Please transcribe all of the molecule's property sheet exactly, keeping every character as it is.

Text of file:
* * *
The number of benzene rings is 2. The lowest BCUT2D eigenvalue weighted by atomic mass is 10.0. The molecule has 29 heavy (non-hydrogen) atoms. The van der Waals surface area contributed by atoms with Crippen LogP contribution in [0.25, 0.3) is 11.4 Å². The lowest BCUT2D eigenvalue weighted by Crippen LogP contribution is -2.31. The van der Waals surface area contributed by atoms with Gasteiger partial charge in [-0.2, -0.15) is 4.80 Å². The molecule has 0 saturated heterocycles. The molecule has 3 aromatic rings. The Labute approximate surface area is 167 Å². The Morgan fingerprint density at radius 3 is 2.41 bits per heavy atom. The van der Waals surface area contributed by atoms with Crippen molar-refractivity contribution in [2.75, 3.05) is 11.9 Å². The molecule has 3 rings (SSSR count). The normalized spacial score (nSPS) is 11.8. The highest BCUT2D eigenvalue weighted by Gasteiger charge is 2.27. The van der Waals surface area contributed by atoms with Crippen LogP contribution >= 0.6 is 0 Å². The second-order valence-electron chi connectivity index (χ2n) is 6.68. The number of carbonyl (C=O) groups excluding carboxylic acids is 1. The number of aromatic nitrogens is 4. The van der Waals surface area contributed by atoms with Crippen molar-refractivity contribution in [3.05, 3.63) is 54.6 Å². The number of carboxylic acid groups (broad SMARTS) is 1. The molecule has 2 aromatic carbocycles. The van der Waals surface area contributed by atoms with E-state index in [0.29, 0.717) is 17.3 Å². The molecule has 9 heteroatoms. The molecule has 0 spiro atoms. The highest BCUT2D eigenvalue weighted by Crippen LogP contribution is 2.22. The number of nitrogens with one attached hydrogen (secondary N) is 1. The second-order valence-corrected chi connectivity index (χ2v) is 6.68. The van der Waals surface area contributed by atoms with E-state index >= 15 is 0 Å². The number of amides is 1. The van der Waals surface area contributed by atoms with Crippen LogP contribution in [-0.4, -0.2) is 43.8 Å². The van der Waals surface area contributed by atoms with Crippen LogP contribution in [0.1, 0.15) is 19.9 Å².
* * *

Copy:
The number of benzene rings is 2. The lowest BCUT2D eigenvalue weighted by atomic mass is 10.0. The molecule has 29 heavy (non-hydrogen) atoms. The van der Waals surface area contributed by atoms with Crippen LogP contribution in [0.25, 0.3) is 11.4 Å². The lowest BCUT2D eigenvalue weighted by Crippen LogP contribution is -2.31. The van der Waals surface area contributed by atoms with Gasteiger partial charge in [-0.2, -0.15) is 4.80 Å². The molecule has 0 saturated heterocycles. The molecule has 3 aromatic rings. The Labute approximate surface area is 167 Å². The Morgan fingerprint density at radius 3 is 2.41 bits per heavy atom. The van der Waals surface area contributed by atoms with Crippen molar-refractivity contribution in [2.75, 3.05) is 11.9 Å². The molecule has 3 rings (SSSR count). The normalized spacial score (nSPS) is 11.8. The highest BCUT2D eigenvalue weighted by Gasteiger charge is 2.27. The van der Waals surface area contributed by atoms with Crippen LogP contribution >= 0.6 is 0 Å². The second-order valence-electron chi connectivity index (χ2n) is 6.68. The number of carbonyl (C=O) groups excluding carboxylic acids is 1. The number of aromatic nitrogens is 4. The van der Waals surface area contributed by atoms with Crippen molar-refractivity contribution in [3.05, 3.63) is 54.6 Å². The number of carboxylic acid groups (broad SMARTS) is 1. The molecule has 2 aromatic carbocycles. The van der Waals surface area contributed by atoms with E-state index in [0.29, 0.717) is 17.3 Å². The molecule has 9 heteroatoms. The molecule has 0 spiro atoms. The highest BCUT2D eigenvalue weighted by Crippen LogP contribution is 2.22. The number of nitrogens with one attached hydrogen (secondary N) is 1. The second-order valence-corrected chi connectivity index (χ2v) is 6.68. The van der Waals surface area contributed by atoms with E-state index >= 15 is 0 Å². The number of amides is 1. The van der Waals surface area contributed by atoms with Crippen LogP contribution in [-0.4, -0.2) is 43.8 Å². The van der Waals surface area contributed by atoms with Crippen LogP contribution in [0.1, 0.15) is 19.9 Å².